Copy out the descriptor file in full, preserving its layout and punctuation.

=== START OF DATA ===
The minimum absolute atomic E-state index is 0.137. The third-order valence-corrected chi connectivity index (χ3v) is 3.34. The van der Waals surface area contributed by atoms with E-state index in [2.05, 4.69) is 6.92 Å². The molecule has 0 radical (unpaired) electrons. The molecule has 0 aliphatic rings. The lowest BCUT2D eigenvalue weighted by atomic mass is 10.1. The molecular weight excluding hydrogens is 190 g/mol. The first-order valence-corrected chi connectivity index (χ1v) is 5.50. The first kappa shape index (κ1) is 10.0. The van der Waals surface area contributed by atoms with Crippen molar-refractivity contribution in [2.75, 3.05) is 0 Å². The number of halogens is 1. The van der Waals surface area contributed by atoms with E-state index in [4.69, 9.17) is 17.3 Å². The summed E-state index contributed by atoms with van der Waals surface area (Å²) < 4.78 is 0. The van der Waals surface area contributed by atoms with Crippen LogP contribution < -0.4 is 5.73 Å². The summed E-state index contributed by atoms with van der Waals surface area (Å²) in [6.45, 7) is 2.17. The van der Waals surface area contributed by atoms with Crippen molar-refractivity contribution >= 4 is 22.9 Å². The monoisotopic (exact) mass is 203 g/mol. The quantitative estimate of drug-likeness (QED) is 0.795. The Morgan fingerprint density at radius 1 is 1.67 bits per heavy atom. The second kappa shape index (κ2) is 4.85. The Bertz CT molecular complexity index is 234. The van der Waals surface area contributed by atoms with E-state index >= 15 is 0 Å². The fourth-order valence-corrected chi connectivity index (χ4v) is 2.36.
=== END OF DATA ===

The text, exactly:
The minimum absolute atomic E-state index is 0.137. The third-order valence-corrected chi connectivity index (χ3v) is 3.34. The van der Waals surface area contributed by atoms with E-state index in [2.05, 4.69) is 6.92 Å². The molecule has 0 radical (unpaired) electrons. The molecule has 0 aliphatic rings. The lowest BCUT2D eigenvalue weighted by atomic mass is 10.1. The molecular weight excluding hydrogens is 190 g/mol. The first-order valence-corrected chi connectivity index (χ1v) is 5.50. The first kappa shape index (κ1) is 10.0. The van der Waals surface area contributed by atoms with Crippen molar-refractivity contribution in [2.75, 3.05) is 0 Å². The number of halogens is 1. The van der Waals surface area contributed by atoms with E-state index in [4.69, 9.17) is 17.3 Å². The summed E-state index contributed by atoms with van der Waals surface area (Å²) < 4.78 is 0. The van der Waals surface area contributed by atoms with Crippen LogP contribution < -0.4 is 5.73 Å². The summed E-state index contributed by atoms with van der Waals surface area (Å²) in [6.45, 7) is 2.17. The van der Waals surface area contributed by atoms with Crippen molar-refractivity contribution >= 4 is 22.9 Å². The monoisotopic (exact) mass is 203 g/mol. The quantitative estimate of drug-likeness (QED) is 0.795. The Morgan fingerprint density at radius 1 is 1.67 bits per heavy atom. The second kappa shape index (κ2) is 4.85. The Bertz CT molecular complexity index is 234. The van der Waals surface area contributed by atoms with E-state index >= 15 is 0 Å². The fourth-order valence-corrected chi connectivity index (χ4v) is 2.36.